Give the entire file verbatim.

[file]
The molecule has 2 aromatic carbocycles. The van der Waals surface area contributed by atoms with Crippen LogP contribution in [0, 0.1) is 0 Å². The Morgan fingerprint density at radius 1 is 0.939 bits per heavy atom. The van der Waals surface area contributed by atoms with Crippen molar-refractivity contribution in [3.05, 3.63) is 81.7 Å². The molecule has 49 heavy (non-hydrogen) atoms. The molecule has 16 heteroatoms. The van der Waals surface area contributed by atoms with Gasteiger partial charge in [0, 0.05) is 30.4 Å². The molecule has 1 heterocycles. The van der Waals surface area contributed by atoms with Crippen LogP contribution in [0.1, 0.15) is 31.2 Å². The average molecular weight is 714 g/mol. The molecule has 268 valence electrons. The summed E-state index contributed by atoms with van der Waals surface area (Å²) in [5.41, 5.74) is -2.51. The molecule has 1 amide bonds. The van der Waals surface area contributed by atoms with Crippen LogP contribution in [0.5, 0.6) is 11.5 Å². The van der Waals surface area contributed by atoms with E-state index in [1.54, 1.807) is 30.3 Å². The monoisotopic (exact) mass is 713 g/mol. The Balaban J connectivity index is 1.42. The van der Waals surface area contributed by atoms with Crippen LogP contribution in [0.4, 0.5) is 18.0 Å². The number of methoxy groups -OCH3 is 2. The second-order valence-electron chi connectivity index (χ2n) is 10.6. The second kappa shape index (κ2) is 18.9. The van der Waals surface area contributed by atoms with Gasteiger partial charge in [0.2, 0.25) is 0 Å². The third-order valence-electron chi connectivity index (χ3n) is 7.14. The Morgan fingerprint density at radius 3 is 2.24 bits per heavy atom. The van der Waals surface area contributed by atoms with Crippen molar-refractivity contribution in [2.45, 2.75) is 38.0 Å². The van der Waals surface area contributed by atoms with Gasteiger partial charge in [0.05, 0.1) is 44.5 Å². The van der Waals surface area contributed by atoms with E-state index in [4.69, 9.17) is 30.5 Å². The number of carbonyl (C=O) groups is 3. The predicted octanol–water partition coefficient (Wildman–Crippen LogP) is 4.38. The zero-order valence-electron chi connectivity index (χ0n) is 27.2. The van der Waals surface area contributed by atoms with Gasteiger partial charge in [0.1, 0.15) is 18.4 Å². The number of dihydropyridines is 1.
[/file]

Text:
The molecule has 2 aromatic carbocycles. The van der Waals surface area contributed by atoms with Crippen LogP contribution in [0, 0.1) is 0 Å². The Morgan fingerprint density at radius 1 is 0.939 bits per heavy atom. The van der Waals surface area contributed by atoms with Crippen molar-refractivity contribution in [3.05, 3.63) is 81.7 Å². The molecule has 49 heavy (non-hydrogen) atoms. The molecule has 16 heteroatoms. The van der Waals surface area contributed by atoms with Gasteiger partial charge in [0, 0.05) is 30.4 Å². The molecule has 1 heterocycles. The van der Waals surface area contributed by atoms with Crippen LogP contribution in [0.1, 0.15) is 31.2 Å². The average molecular weight is 714 g/mol. The molecule has 268 valence electrons. The summed E-state index contributed by atoms with van der Waals surface area (Å²) in [5.41, 5.74) is -2.51. The molecule has 1 amide bonds. The van der Waals surface area contributed by atoms with Crippen LogP contribution in [0.5, 0.6) is 11.5 Å². The van der Waals surface area contributed by atoms with E-state index in [1.54, 1.807) is 30.3 Å². The monoisotopic (exact) mass is 713 g/mol. The Balaban J connectivity index is 1.42. The van der Waals surface area contributed by atoms with Crippen LogP contribution in [0.4, 0.5) is 18.0 Å². The number of methoxy groups -OCH3 is 2. The second-order valence-electron chi connectivity index (χ2n) is 10.6. The second kappa shape index (κ2) is 18.9. The van der Waals surface area contributed by atoms with Gasteiger partial charge in [0.2, 0.25) is 0 Å². The third-order valence-electron chi connectivity index (χ3n) is 7.14. The Morgan fingerprint density at radius 3 is 2.24 bits per heavy atom. The van der Waals surface area contributed by atoms with Crippen molar-refractivity contribution in [2.45, 2.75) is 38.0 Å². The van der Waals surface area contributed by atoms with Gasteiger partial charge in [0.05, 0.1) is 44.5 Å². The van der Waals surface area contributed by atoms with E-state index in [4.69, 9.17) is 30.5 Å². The number of carbonyl (C=O) groups is 3. The predicted octanol–water partition coefficient (Wildman–Crippen LogP) is 4.38. The zero-order valence-electron chi connectivity index (χ0n) is 27.2. The van der Waals surface area contributed by atoms with Gasteiger partial charge in [0.1, 0.15) is 18.4 Å². The number of dihydropyridines is 1.